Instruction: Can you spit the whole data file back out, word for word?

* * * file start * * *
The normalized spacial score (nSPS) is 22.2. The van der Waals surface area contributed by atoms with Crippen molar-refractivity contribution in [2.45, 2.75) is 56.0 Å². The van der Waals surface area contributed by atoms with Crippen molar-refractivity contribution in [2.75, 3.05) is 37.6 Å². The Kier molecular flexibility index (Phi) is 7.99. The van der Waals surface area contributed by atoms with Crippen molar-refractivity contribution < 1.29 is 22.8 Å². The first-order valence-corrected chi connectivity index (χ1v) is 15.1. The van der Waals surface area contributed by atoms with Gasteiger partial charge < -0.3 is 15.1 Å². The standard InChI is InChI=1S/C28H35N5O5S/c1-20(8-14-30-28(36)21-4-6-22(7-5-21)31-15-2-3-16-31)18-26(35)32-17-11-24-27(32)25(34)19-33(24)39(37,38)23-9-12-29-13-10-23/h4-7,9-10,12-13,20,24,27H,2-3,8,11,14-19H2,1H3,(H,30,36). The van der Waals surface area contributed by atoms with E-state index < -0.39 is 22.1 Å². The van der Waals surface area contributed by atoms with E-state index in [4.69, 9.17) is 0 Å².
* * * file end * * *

The normalized spacial score (nSPS) is 22.2. The van der Waals surface area contributed by atoms with Crippen molar-refractivity contribution in [2.45, 2.75) is 56.0 Å². The van der Waals surface area contributed by atoms with Crippen molar-refractivity contribution in [2.75, 3.05) is 37.6 Å². The Kier molecular flexibility index (Phi) is 7.99. The van der Waals surface area contributed by atoms with Crippen molar-refractivity contribution < 1.29 is 22.8 Å². The first-order valence-corrected chi connectivity index (χ1v) is 15.1. The van der Waals surface area contributed by atoms with Gasteiger partial charge < -0.3 is 15.1 Å². The standard InChI is InChI=1S/C28H35N5O5S/c1-20(8-14-30-28(36)21-4-6-22(7-5-21)31-15-2-3-16-31)18-26(35)32-17-11-24-27(32)25(34)19-33(24)39(37,38)23-9-12-29-13-10-23/h4-7,9-10,12-13,20,24,27H,2-3,8,11,14-19H2,1H3,(H,30,36). The van der Waals surface area contributed by atoms with E-state index < -0.39 is 22.1 Å². The van der Waals surface area contributed by atoms with E-state index in [4.69, 9.17) is 0 Å².